By Olivia Acosta
David Brito is studying to be a commercial engineer in Chile and in the meantime he is thinking about how to help most affected people by COVID-19 in his country. And he comes up with some good ideas. His mother was already a volunteer with the Chilean Red Cross for the extinction of forest fires, when her 23-year-old son joined the O’Higgins Regional Committee three years ago, where he works and develops his creativity in the fight against COVID-19.Since the declaration of the pandemic, David has been thinking about how the Red Cross could help people who were feeling lonely and isolated during the months of confinement. At the same time, many of the organization’s senior volunteers were also very frustrated about having to stay home from volunteering. And so, in late March, the Speak to Me project was born. “It all started with the purchase of a SIM card that cost less than 2,000 Chilean pesos (2 euros). With that card and a phone, we were able to make ourselves available to people in confinement who were looking for an emotional distress… At first, we were surprised to find that not only elderly living alone called us, also parents or even young people who were looking to talk to someone who would listen to them and get truthful information about the virus, did it. This service is helping us a lot to fight false rumors that put people’s health at risk”. First it was the phone, but such was the acceptance in the community that they quickly set up a WhatsApp line and a Facebook account so they could reach more people.
Several senior volunteers in their 70s and 80s answer the calls, while younger ones take care of Facebook and WhatsApp line. According to David: “I thought the project was an excellent idea to offer a double service of psychosocial support: on one hand, senior volunteers who could not leave their homes due to the confinement restrictions, now can work from their homes without over-exposure themselves to the virus, and on the other hand, many people in need are receiving support during these difficult times. The team of 7 volunteers who answer the calls have psychosocial training, and to attend most difficult cases they receive counseling from a psychologist. “I must admit that it was not easy to start”, continues David, “because everyone thought it was very complicated to do it right, but now we have become so famous that we also get calls from other countries. I remember one day when the phone rang at four in the morning… it was an old lady from Spain, Doña Concepción, who was very lonely and needed support. We referred the case to the Spanish Red Cross so they could take care of her from there.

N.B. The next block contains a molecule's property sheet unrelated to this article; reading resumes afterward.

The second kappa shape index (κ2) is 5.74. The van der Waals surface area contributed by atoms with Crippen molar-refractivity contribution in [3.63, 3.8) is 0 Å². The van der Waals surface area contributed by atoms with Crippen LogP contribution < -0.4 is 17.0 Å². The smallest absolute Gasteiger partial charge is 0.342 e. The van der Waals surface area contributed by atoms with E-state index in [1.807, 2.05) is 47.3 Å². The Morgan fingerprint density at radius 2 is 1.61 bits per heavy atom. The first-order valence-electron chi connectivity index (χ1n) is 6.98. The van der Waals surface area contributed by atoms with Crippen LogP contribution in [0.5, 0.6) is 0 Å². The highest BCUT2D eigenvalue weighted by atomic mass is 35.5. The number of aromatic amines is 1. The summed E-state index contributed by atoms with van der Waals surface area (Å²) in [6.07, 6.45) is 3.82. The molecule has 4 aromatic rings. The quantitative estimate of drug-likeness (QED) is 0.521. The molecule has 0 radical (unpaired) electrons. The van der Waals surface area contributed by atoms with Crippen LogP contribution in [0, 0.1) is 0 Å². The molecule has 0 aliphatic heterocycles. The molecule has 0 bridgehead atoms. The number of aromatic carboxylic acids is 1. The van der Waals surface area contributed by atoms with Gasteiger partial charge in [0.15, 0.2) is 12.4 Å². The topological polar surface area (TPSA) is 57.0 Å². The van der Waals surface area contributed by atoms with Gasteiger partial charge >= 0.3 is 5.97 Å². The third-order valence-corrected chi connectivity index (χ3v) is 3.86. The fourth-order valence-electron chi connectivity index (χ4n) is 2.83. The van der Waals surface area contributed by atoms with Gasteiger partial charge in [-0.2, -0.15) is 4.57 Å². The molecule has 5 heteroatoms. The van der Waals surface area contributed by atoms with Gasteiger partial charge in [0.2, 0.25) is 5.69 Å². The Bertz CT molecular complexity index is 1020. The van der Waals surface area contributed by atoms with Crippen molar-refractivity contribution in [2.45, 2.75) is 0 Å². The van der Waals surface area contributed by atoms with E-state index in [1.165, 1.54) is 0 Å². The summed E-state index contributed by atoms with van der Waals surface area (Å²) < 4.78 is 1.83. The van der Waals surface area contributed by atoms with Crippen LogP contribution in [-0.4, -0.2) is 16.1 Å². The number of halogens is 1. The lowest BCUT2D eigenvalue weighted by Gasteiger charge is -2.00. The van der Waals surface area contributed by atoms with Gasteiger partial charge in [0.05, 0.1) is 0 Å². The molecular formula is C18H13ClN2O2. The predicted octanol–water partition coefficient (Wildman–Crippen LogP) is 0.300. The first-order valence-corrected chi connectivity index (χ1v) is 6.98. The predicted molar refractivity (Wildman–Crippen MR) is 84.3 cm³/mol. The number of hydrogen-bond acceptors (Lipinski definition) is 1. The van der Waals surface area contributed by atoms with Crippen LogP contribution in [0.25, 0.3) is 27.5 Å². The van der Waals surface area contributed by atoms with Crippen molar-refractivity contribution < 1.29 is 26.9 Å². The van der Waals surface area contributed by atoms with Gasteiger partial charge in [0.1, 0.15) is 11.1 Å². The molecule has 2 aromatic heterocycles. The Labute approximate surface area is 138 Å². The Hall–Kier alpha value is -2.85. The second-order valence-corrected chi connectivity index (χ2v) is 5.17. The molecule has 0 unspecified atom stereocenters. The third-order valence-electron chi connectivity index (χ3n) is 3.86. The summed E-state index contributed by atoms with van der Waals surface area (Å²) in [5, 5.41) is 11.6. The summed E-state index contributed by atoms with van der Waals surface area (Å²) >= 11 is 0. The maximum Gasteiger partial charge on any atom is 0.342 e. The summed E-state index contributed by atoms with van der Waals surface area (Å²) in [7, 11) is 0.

They also receive calls from people who have detected that a neighbor is very lonely and needs company, or food, hygiene items, or even medicine. One of the saddest cases was a call that came in about 32 migrant families from different Latin American countries who were living in confinement, crowded together in a tiny space, in terrible conditions. “It was gratifying to be able to help them, especially the children, who were really in need… the best payment is a sincere smile from someone who says thank you”.
According to David, “we adapt to any situation no matter how difficult it is, the will of the whole team made the project moving forward because we are not going to give up on our fight against coronavirus. Our motto is: we make the imposible, possible,” he ends.
The Chilean Red Cross in response to the pandemic has provided more than 49,000 services in polyclinic activities, support to vaccination campaigns, delivery of humanitarian aid to migrants and vulnerable communities, distribution of PPE, food distribution, psychosocial support, etc. In addition, it has disseminated information and prevention measures and has made home visits to people with mobility difficulties and the elderly.